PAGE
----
I used to think I was pretty good at French… until the day I actually moved here and realized just how nuanced the language is when it’s coming at you from all angles. Old people, young people, drunk people, foreign people—they all have their own distinct accents, cadences, and vocabularies. I quickly learned that my “A” in high school French Literature meant very little in the real world, and that making sense of real French would be a lifelong challenge. So far, it has been endlessly amusing.
While I like to think I’ve come a long way, even the most basic phrases were slightly confounding at first. I can understand how new visitors to Paris might feel a little shell-shocked, especially when they’re being barked at by a burly vendor at the Belleville market who is insisting that they “MANGEZ!” the tangerine slice he is brandishing (a regular occurrence in my life).
“Mangez” is pretty clear-cut (”Eat!”), but here are some other less obvious French-isms that you are likely to come up against in stores or at markets:
“Et avec ceci?”— It’s pretty basic. All it means is “And with this?”, as in, “Would you like anything else with this?” But it’s often asked of you in a sort of slurred, rushed manner over a counter as you’re struggling to sift through the pounds of centimes that have accumulated in your wallet. I had a friend who thought for many months that she was being asked “Et avec saucisse?” (“And with sausage?”) This sort of made sense in certain contexts, but when you’re at the pharmacy buying cold medicine and are (seemingly) asked if you want some sausage with it, you might be slightly confused. The French health system is certainly different, but not that different.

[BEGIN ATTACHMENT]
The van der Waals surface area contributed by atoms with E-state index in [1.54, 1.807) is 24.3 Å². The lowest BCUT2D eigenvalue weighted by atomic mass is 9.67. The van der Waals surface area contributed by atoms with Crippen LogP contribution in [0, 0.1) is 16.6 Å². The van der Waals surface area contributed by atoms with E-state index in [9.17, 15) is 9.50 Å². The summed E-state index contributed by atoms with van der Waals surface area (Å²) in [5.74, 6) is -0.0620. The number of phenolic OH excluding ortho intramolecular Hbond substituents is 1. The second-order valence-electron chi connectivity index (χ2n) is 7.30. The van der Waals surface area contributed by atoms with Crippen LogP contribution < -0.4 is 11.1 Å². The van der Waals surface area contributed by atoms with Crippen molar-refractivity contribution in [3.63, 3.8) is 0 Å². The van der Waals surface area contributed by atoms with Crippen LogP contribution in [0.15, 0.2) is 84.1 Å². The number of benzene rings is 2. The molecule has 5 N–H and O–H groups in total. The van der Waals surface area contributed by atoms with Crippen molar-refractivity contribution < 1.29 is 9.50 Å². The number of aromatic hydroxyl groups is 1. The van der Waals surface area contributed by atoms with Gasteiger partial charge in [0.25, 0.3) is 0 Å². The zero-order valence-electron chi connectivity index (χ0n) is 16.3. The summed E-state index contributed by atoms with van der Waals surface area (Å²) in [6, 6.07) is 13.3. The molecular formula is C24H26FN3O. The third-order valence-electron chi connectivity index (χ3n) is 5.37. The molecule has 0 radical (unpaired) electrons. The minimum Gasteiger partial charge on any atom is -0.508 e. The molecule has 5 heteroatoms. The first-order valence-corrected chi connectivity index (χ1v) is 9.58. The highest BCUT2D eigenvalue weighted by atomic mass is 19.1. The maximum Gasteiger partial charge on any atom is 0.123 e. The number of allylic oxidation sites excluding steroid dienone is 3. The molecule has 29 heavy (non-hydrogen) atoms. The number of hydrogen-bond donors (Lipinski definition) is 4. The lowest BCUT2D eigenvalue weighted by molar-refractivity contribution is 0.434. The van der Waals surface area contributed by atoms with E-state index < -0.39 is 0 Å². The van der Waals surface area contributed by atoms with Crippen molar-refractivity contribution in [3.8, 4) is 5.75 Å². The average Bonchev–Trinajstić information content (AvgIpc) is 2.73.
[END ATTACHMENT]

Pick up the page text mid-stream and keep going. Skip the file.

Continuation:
“C’est moi!”— You’ll get this one when you thank someone after you buy something. It literally means “It’s me,” and is usually chirped in a sing-songy kind of way. Initially, I wasn’t totally sure how to react to this one. I later figured out it’s short for “C’est moi qui vous remercie” which means “Oh no, no, it’s me that thanks you” (for having bought something). French people are rarely this over-emphatic… enjoy it while it lasts!
And a few at restaurants:
“Je vous écoute”— Your waiter will likely come up and make this statement after you’ve looked at the menu for a moment. Literally, “I’m listening to you.” Don’t be fooled; your waiter is not inviting you to have a heart-to-heart. He simply wants to take your order.
“Ça y est? / Ça a été?”— Finished? How was it? You will most definitely be finished because French waiters are not the type to swoop in and prematurely clear your plate. At this point, you will likely be having a post-meal bliss moment, so just say “Oui, c‘était trés bon,” and you’ll be all set.